Date of Award
Master of Arts (MA)
The role of African American parents in education reform initiatives in Chicago is not clearly defined. Local School Councils (LSC) allow parents to make school related decisions in Chicago. But LSCs are removed from decisions about whether or not to place school on or off probation, and whether or not to close schools based on performance or building utilization. In 2013, African American and Latinx parents expressed outrage over the decision by Chicago Public Schools (CPS) to close 49 schools with protests, including a hunger strike by a group of parents, and pleas to the Chicago Board of Education (BOE). These efforts were unsuccessful. Six years before, in 2007, Austin Community Academy High School (Austin HS) parents, students, and engaged in efforts to prevent the closing of the only neighborhood high school. These efforts were significant, but also unsuccessful. Austin parents, students and community members were highly engaged, and organized events for parents and students to share how the decision to close Austin HS would be a problem for the community, and plan actions to let their voices be heard. The policy decisions by CPS that led to the phase out and closing of Austin HS are evidence of how parental engagement and the authority of LSCs in predominantly African American communities are undermined. Additionally, the experiences of Austin families and community members, including parental engagement using non-LSC, community led methods, were not acknowledged by CPS. Schools in African American communities have been the most affected by school reform initiatives in Chicago. When a LSC is removed from making school related decisions, CPS does not insure parents in communities in most need of resources are included or heard in discussions and decisions that affect their communities.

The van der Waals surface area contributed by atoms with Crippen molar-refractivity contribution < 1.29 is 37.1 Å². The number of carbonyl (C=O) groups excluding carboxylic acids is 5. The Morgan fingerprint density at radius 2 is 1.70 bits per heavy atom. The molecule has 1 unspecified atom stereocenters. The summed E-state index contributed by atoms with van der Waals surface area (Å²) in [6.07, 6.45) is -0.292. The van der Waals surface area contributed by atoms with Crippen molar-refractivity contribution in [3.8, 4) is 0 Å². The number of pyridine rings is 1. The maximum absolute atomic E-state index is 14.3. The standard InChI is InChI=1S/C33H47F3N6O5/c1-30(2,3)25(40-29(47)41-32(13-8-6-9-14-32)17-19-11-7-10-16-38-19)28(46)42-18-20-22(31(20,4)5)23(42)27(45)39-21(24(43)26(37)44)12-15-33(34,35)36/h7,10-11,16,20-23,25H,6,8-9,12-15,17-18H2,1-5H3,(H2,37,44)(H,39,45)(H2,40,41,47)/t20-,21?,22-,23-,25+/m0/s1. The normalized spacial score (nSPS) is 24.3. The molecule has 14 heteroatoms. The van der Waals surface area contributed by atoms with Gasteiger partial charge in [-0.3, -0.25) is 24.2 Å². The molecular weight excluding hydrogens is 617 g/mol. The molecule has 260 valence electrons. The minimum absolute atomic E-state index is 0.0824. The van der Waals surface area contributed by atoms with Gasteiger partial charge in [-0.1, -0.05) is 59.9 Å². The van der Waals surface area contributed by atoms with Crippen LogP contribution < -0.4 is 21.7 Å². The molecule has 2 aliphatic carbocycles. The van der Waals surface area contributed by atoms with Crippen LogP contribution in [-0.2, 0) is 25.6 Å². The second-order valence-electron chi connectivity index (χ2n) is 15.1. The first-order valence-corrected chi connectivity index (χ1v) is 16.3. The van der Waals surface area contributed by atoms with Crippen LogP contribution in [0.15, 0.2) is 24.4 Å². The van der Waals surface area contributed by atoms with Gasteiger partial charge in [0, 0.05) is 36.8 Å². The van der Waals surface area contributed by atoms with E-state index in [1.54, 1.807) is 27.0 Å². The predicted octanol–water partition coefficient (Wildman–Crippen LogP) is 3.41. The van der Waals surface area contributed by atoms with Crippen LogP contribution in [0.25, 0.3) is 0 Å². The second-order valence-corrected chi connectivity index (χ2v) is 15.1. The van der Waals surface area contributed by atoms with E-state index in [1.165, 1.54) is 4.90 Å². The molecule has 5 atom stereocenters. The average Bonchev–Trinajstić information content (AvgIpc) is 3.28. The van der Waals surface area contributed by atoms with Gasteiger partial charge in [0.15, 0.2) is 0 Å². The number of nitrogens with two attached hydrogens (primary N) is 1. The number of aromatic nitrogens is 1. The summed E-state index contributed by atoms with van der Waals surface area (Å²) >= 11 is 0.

Blackwell, Shani, "How Chicago Public Schools Engaged African American Parents in the Closing of Austin Career Academy High School" (2022). Master's Theses. 4439.
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Copyright © 2018 Shani Blackwell